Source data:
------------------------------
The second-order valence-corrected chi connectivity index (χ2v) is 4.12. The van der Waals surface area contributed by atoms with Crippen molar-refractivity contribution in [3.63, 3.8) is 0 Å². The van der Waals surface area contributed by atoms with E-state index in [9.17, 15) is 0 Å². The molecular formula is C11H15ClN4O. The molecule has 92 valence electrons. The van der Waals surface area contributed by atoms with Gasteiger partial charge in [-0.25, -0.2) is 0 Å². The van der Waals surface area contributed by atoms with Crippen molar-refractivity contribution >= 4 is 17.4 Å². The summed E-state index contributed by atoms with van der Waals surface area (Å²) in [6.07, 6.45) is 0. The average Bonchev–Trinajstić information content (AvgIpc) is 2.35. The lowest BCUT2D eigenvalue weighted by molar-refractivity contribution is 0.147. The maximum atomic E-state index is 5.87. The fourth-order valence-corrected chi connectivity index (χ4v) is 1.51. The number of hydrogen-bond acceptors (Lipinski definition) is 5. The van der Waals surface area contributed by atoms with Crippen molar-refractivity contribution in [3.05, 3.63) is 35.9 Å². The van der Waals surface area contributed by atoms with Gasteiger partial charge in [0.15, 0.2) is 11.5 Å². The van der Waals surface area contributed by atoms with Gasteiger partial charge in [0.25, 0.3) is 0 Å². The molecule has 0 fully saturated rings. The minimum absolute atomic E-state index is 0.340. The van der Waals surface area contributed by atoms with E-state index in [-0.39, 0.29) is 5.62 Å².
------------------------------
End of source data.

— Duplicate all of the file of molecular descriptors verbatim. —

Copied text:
The second-order valence-corrected chi connectivity index (χ2v) is 4.12. The van der Waals surface area contributed by atoms with Crippen molar-refractivity contribution in [3.63, 3.8) is 0 Å². The van der Waals surface area contributed by atoms with E-state index in [9.17, 15) is 0 Å². The molecular formula is C11H15ClN4O. The molecule has 92 valence electrons. The van der Waals surface area contributed by atoms with Gasteiger partial charge in [-0.25, -0.2) is 0 Å². The van der Waals surface area contributed by atoms with Crippen molar-refractivity contribution >= 4 is 17.4 Å². The summed E-state index contributed by atoms with van der Waals surface area (Å²) in [6.07, 6.45) is 0. The average Bonchev–Trinajstić information content (AvgIpc) is 2.35. The lowest BCUT2D eigenvalue weighted by molar-refractivity contribution is 0.147. The maximum atomic E-state index is 5.87. The fourth-order valence-corrected chi connectivity index (χ4v) is 1.51. The number of hydrogen-bond acceptors (Lipinski definition) is 5. The van der Waals surface area contributed by atoms with Crippen molar-refractivity contribution in [3.05, 3.63) is 35.9 Å². The van der Waals surface area contributed by atoms with Gasteiger partial charge in [0.15, 0.2) is 11.5 Å². The van der Waals surface area contributed by atoms with Gasteiger partial charge in [0.25, 0.3) is 0 Å². The molecule has 0 fully saturated rings. The minimum absolute atomic E-state index is 0.340. The van der Waals surface area contributed by atoms with E-state index in [-0.39, 0.29) is 5.62 Å².